Split Pea Soup with Maple-Brown Butter Croutons

  • November 10, 2015



Active Time

30 mins

Total Time

90 mins

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  • Split Pea Soup with Maple-Brown Butter Croutons
  • Split Pea Soup with Maple-Brown Butter Croutons
Split Pea Soup with Maple-Brown Butter Croutons

We’re officially in the thick of one of my favorite times of year: soup season. This week, we’re serving up Split Pea Soup with Maple & Brown Butter Croutons. This soup is thick and smooth, with a delicious, nutty and sweet crunch coming from the croutons that have been coated in brown butter and a solid dose of maple syrup. Hunker down with this comforting soup tonight!


For the Split Pea Soup
  • 8 oz. bacon, cubed
  • 1 large onion, diced
  • 1 large carrot, peeled and diced
  • 1 large leek, white part only, cut into strips
  • 2 ribs of celery, diced
  • 4 cloves garlic, minced
  • 1 tablespoon of flour
  • 3 cups of dried split green peas
  • 8 cups chicken broth or stock
  • 3 bay leaves
  • 10 allspice berries
  • 1 tablespoon of thyme
  • 2 teaspoons of sage
  • For the Maple-Brown Butter Croutons
  • 3-4 cups of stale bread, cut into ½ inch to inch cubes
  • 1 stick unsalted butter
  • ½ cup of maple syrup


Preheat oven to 400 degrees

1. To make the Split Pea Soup, start by rendering out the fat of the cubed bacon in a large soup pot over low heat. Slowly cook the bacon for about 10 minutes to crisp up the pieces and render out the fat. Once done, use a slotted spoon or a pair of tongs to transfer the bacon to a paper-towel lined plate and set aside.

2. Increase the heat to medium and add in the leeks, onions, carrots and celery to the pot and lightly brown in the bacon fat for five minutes. Next, add in the garlic and flour and reduce heat to low. There should still be enough bacon fat in the pan to mix with the flour. Stir fairly regularly over low heat for five minutes to cook the flour.

3. Once the flour has become a light, golden brown, stir in the split peas and the chicken stock. Mix well to thoroughly combine the ingredients and then add in all of the herbs and spices remaining in the Split Pea Soup ingredient list. Bring the liquid to a boil and then cover. Reduce heat to low and simmer for an hour.

4. While the Split Pea Soup is cooking, make the Maple & Brown Butter croutons. Melt the butter over low heat (any higher and it will burn) and skim any milk fat that raises to the top. This isn’t totally necessary, but it can lend a cleaner flavor as sometimes the milk fats and solids in butter can burn when you are browning it. If you keep your heat to low, this shouldn’t be a problem. Allow the butter to cook for approximately 10 minutes, lightly skimming and stirring as you go, until the butter is a nice amber color. Do not try to rush this step as it will result in burnt as opposed to browned butter.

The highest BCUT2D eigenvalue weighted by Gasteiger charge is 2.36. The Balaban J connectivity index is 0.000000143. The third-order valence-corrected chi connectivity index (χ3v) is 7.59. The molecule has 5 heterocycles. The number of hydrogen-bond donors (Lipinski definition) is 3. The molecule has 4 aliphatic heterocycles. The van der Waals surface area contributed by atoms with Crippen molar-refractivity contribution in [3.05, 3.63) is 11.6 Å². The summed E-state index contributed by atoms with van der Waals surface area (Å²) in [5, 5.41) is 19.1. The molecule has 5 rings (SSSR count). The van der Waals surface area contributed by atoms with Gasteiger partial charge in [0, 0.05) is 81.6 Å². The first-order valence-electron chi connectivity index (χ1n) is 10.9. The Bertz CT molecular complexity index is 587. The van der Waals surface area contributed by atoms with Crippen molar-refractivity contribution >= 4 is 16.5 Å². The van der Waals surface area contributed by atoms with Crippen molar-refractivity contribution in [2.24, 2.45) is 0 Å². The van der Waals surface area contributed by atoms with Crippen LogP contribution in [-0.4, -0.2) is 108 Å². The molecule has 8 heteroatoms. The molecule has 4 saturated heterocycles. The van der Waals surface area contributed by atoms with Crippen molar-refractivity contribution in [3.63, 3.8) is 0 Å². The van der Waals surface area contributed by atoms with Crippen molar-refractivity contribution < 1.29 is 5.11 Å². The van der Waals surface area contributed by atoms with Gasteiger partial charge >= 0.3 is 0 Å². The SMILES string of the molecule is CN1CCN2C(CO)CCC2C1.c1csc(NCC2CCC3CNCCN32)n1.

5. Cut the bread into croutons while the butter is melting and browning. I will usually grab a crusty baguette at the grocery store and cut that into small cubes. Technically speaking, stale bread is the best to make croutons with, but breads are loaded with so many preservatives these days that bread doesn’t turn stale like it used to. For me, I will usually try to cut the croutons earlier in the day and sit out on the counter to dry out a little bit.

6. Once the butter is browned and the croutons are cut, turn off the heat and quickly whisk in the maple syrup. Transfer the cut croutons to a large mixing bowl and toss in the butter and maple syrup mixture. Line a baking sheet with tin foil or a silpat and spread the croutons out into a single, even layer. There is no need to grease the pan because of the butter content in the croutons. Bake in a 400 degree oven for 20 minutes total, rotating the pan and stirring the croutons half-way through. If after 20 minutes your croutons are feeling soft and aren’t brown enough, let them go a little bit longer in the oven, say 5 minutes at a time.

7. After an hour has elapsed, uncover the soup pot and cook for another 15 – 30 minutes to allow the peas to finishing cooking and the liquid to reduce slightly. Taste the soup and make any necessary flavor adjustments, including adding salt and pepper. Try to finish out the bay leaves and then use an emulsion blender to puree the soup. You can also use a regular blender and blend the soup in batches. Once the soup is pureed and smooth, you can reheat it if you think it has cooled off too much in the blending process or you can serve it immediately – just make sure to garnish each bowl of soup with a generous handful of croutons first!

2 Replies to "Split Pea Soup with Maple-Brown Butter Croutons"

  • Kristen
    November 20, 2015 (9:12 pm)

    So excited to try this soup Forrest. It’s my favorite! I’ll let you know how it turns out.

    • Forrest
      November 25, 2015 (10:31 am)

      I hope you like it, Kristen! The croutons also make for a pretty addictive snack